The Disneyland-Alweg Monorail System was unveiled at Disneyland June 14, 1959 by Walt Disney and Vice President Richard M. Nixon. Mrs. Nixon and their daughters, Tricia and Julie, also participated in the ribbon-cutting ceremonies, which were viewed by a national television audience watching the special "Disneyland '59'" TV show. Since that time, the Monorail trains have carried most of the heads of state–kings and queens, presidents and prime ministers–who have visited Disneyland, as well as millions of other Disneyland visitors from every state and nearly every nation.
Of course, this is just the beginning. There are also the intriguing (and detailed) procedures. And maps. And diagrams and photographs throughout. Stuff from the park has posted this Disney treasure in its entirety. Take a look!
Note: Stuff from the park's server is now overloaded and the operating procedures are temporarily unavailable. However, Tinselman has kindly saved a few photographs from the manual for your viewing pleasure (click all images to enlarge). Enjoy.
May 11, 2007
I just painted this and haven't really given it a title. I'm not even sure if it's finished.
May 08, 2007
It was grand. It was colorful. It was futuristic. It was the 1964-1965 New York Worlds Fair! In a 25 page photo spread, National Geographic called the fair, "A journey round the world. A look back in time, and a window on the
future. A treasure house of religious faiths. A procession of products.
And a dream of 'Peace through Understanding.'" Modern Mechanix has been kind enough to post the article in it's entirety, and it's stunning.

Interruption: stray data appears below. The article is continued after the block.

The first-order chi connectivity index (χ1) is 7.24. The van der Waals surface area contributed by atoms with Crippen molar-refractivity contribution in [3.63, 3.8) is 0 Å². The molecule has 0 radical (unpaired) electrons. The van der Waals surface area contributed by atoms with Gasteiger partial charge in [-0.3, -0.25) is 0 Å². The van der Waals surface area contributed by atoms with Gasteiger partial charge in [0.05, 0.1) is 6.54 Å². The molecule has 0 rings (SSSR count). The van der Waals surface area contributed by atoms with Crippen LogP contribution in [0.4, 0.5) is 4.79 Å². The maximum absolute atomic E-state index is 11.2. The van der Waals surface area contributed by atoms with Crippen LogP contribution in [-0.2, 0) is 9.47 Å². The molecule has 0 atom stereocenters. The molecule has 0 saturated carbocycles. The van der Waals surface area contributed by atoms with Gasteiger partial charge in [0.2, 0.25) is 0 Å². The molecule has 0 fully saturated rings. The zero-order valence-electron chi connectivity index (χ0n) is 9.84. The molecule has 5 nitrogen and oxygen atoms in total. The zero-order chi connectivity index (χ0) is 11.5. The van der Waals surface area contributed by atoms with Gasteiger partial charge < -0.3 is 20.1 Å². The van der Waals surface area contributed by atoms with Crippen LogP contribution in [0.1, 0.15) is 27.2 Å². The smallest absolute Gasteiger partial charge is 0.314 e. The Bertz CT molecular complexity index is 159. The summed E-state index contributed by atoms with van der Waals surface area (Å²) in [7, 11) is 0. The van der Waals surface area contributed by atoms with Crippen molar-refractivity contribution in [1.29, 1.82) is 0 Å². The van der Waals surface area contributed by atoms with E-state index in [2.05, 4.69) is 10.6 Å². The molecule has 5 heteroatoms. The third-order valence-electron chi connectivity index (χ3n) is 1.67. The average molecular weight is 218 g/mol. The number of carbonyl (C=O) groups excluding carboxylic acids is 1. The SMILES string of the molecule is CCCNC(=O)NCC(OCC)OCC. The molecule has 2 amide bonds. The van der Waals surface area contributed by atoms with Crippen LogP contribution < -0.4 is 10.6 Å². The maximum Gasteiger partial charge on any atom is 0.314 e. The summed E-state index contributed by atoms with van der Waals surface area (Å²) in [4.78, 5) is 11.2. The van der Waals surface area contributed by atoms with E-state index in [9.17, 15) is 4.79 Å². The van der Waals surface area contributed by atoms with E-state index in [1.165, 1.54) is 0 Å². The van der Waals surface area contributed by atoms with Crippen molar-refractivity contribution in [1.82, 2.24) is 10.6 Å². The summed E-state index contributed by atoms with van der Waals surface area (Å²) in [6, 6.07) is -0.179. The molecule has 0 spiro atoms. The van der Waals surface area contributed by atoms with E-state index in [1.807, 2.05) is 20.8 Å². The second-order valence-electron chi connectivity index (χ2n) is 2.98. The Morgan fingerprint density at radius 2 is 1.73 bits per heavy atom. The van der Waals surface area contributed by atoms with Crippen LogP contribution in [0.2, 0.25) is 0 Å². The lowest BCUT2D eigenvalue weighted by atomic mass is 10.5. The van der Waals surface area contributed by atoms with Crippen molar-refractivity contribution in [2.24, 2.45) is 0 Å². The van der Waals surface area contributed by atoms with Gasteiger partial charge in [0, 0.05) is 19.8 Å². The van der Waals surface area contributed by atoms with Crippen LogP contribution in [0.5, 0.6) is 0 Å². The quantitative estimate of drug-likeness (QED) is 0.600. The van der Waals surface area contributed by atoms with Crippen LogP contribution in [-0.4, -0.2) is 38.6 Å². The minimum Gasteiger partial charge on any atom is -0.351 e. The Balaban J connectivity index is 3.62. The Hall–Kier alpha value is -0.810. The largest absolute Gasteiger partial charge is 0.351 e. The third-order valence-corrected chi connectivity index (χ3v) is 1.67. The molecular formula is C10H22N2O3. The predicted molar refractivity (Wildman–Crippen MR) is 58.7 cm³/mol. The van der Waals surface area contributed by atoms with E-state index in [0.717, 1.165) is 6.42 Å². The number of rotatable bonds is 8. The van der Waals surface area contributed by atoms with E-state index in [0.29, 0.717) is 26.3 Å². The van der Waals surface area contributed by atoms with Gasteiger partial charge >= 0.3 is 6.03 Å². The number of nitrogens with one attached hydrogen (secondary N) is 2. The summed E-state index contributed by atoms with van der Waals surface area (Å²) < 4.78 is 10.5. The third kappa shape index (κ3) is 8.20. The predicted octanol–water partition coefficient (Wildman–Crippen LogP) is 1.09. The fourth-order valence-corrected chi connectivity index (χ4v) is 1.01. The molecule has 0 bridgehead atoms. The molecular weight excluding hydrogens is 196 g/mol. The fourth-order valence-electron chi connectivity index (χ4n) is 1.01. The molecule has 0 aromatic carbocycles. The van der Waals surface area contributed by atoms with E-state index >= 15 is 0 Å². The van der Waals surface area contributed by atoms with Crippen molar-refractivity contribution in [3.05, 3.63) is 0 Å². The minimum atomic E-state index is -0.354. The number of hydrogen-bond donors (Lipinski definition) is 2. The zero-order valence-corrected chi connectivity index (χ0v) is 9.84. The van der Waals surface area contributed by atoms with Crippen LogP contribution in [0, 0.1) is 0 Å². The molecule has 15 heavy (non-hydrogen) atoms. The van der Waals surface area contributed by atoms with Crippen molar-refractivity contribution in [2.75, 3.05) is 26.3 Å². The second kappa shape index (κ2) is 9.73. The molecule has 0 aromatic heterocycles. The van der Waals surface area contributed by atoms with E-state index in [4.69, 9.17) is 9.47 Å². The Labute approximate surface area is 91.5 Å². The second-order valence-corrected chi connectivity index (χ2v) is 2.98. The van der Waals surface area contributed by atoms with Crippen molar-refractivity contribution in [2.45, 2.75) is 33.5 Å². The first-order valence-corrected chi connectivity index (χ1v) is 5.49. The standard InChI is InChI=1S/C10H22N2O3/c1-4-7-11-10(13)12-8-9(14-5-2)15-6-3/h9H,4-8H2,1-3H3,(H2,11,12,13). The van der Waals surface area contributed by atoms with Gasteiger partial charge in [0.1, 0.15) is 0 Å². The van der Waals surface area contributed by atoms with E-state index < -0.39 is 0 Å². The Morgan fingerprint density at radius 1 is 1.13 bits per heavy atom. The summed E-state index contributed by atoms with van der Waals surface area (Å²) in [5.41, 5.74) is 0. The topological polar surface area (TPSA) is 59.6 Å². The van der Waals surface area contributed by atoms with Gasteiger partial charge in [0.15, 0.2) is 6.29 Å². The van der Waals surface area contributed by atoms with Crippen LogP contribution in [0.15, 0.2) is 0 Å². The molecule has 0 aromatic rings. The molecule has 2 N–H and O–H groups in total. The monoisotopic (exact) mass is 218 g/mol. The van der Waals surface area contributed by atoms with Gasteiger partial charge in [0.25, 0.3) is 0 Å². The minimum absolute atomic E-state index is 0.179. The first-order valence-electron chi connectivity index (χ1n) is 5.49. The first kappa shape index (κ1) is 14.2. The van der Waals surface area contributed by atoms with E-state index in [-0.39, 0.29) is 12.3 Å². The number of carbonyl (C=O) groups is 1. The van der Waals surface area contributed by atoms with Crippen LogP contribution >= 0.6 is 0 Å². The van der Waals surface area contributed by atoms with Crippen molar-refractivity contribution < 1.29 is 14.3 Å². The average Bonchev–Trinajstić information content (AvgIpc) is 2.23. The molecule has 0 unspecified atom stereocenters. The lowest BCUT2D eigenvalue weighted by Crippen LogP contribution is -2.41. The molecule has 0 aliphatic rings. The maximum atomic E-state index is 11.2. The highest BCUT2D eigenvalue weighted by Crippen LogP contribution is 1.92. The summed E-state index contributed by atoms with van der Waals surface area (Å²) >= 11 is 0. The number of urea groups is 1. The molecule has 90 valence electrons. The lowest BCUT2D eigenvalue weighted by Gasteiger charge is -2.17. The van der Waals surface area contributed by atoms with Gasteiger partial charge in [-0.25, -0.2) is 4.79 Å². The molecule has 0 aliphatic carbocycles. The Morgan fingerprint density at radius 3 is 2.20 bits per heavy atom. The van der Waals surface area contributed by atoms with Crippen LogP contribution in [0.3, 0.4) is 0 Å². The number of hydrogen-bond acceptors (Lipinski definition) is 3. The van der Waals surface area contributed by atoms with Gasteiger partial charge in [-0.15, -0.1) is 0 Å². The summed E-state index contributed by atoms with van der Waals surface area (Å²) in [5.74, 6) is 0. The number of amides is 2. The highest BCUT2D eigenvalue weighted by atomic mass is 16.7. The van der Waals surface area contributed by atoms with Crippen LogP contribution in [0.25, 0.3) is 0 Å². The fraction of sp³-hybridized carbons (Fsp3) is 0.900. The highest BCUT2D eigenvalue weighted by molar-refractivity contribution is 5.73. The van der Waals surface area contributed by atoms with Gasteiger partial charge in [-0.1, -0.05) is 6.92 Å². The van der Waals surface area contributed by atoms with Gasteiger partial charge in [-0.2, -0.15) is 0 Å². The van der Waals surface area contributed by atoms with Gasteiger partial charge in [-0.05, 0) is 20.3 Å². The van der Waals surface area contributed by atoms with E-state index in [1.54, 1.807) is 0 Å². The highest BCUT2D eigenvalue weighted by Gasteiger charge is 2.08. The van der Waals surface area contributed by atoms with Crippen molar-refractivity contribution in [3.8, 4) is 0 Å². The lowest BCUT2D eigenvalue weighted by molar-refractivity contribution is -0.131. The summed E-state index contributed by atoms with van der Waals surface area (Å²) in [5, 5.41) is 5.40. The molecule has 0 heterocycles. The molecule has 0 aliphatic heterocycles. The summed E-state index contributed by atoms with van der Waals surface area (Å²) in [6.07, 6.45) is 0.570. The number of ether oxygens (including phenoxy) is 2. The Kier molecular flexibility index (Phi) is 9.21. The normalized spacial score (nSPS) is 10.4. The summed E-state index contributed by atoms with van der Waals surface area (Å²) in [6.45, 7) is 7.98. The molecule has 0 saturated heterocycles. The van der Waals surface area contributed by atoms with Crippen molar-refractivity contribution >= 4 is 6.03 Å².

Looking through the photos, you can't help but notice It's a Small World, the Disneyland ride which made it's premier at the fair and is still popular at Disneyland. It wasn't the only Disneyland attraction (or technology) that made it's premier at the fair: Great Moments with Mr. Lincoln and Carousel of Progress, introduced at the fair, were popular at Disneyland for a long time after. Most importantly, the animatronics and the omnimover transportation, introduced at the fair, are still in use today at all the Disney parks.
May 01, 2007
Take a Second Look
Palli, digital paint, 27" x 40.5"
Richard Vander Wende has completely redesigned his website. Now it's faster, easier, cleaner, and he displays a larger selection of his fine art and concept art. Including the above spectacular creature. I finally saw a print of it the other day... unbelievable!
Previous Richard Vander Wende post:
Mickey-Ship Sees All
painting by Richard Vander Wende©2007, all rights reserved
untitled by shadowplay
Where do old neon signs go to die?
Most get taken to the dump and are forgotten. But if a sign is lucky enough to cast its intoxicating glow over a Las Vegas blvd, then it will probably breathe its last breathe with honor. With dignity. At the Boneyard (a veritable jewel box for photographers!).
It's also known as the Neon Graveyard... three acres of dead signs! You can get in to see the graveyard, but it costs some money, and you've got to schedule a tour or photo-shoot ahead of time (and that could be canceled at any time, for any number of reasons).
Or... you just make friends with the guard and then go in and wander around all you want!
Take a look at this amazing panoramic view of the Graveyard (click on photo, left). It gives at least a sense of being there.